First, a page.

Afghanistan strikes back at Pakistan
By Syed Saleem Shahzad
KARACHI - After a number of recent incidents, it is emerging that for the first
time since the fall of the communist regime in Afghanistan 13 years ago, Afghan
intelligence, likely with foreign assistance, is active in Pakistan.
At the same time, several attacks on Pakistani military bases - the most
recent a suicide attack on Wednesday morning that killed at least 35 soldiers - add to
the overall volatility of the country. And this comes at a time that the top
brass are gathering at
General Headquarters in Rawalpindi to make a vital decision on Pakistan's role
in the "war on terror".
Last week, a car bomb ripped through the office of the inspector general of
police in Quetta, the capital of southwestern Pakistan's Balochistan province.
One policeman and two other men were killed.
This followed a bomb attack in Peshawar, the provincial capital of Pakistan's
North-West Frontier Province (NWFP), in which nine people were killed and more
than 30 injured.
And on Tuesday, NWFP Governor Ali Mohammad Jan Aurakzai escaped unhurt in a
rocket attack while he was addressing a council in Wana, headquarters of the
South Waziristan tribal agency.
Initial investigations into the Quetta attack pointed to suspects of
Afghan-Uzbek origin. A subsequent massive raid netted more than 70 Afghans, a
few of whom admitted connections with Afghan intelligence.
A joint investigation team comprising Military Intelligence, Inter-Services Intelligence and
the Intelligence Bureau then grilled these suspects and concluded that the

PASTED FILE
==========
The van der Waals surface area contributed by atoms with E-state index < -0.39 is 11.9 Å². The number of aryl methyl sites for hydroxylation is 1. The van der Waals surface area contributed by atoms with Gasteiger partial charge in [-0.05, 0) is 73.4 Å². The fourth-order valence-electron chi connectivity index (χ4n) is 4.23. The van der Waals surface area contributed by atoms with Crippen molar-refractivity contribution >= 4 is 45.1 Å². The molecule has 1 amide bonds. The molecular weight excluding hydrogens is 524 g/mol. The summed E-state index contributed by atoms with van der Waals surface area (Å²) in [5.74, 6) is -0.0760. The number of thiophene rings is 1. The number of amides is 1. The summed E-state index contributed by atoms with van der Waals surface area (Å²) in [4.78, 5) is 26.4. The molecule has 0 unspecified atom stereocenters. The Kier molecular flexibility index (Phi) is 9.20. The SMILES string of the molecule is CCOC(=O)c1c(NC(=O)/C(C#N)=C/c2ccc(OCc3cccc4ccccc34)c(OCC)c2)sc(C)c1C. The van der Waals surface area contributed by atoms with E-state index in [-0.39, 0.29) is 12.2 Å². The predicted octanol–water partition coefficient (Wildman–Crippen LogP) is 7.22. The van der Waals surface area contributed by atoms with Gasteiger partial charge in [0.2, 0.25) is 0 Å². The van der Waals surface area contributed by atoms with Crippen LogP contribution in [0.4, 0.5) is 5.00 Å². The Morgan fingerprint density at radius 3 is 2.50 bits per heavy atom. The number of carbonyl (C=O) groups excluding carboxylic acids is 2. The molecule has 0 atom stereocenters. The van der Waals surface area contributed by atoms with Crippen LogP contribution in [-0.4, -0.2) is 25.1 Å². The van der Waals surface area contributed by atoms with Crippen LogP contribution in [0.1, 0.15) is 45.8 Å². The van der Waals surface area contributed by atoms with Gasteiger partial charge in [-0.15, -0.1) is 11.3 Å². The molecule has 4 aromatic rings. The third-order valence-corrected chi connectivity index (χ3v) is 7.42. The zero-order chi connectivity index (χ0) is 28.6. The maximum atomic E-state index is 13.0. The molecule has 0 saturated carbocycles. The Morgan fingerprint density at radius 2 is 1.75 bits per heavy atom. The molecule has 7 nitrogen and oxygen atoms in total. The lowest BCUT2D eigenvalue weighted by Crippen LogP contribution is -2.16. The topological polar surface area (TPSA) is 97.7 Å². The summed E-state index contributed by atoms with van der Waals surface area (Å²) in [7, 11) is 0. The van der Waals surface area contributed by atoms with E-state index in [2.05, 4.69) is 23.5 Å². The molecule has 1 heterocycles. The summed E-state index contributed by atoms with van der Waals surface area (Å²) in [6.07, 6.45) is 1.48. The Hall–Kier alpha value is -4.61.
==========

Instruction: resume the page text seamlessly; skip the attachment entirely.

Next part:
sophisticated and organizational nature of the operation was beyond the known capabilities of
Afghan intelligence on its own.
"KHAD [Khadamat-e Etela'at-e Dawlati, Afghanistan's secret police] was the most
active agency in the region throughout the 1980s, but most of its
counter-intelligence missions were assisted by the [Soviet] KGB. KHAD's
external wing carried out bomb attacks in cities such as Peshawar, Quetta and
Karachi, as well as assassinations of mujahideen leaders," a senior security
official told Asia Times Online on condition his identity not be revealed.
"Now, no KGB services are available to Afghan intelligence, and none of the old
Soviet-trained Afghan officials remain. Thus it is a matter of surprise for
Pakistan to see Afghan intelligence using methods which only a few intelligence
agencies, considered the best in the world, are capable of applying," the
security official said without giving names but clearly hinting at British, US
and Indian intelligence.
Information acquired from the suspects rounded up in Quetta and other parts of
the country revealed a network working through the Afghan consulates in Karachi
and Quetta, where the Afghan Foreign Ministry had attached a number of staff
who were not career diplomats but activists of the Northern Alliance. The
Northern Alliance, a mostly non-Pashtun grouping, bitterly opposed the Taliban
during their rule from 1996-2001.
According to Asia Times Online contacts, during interrogation some of the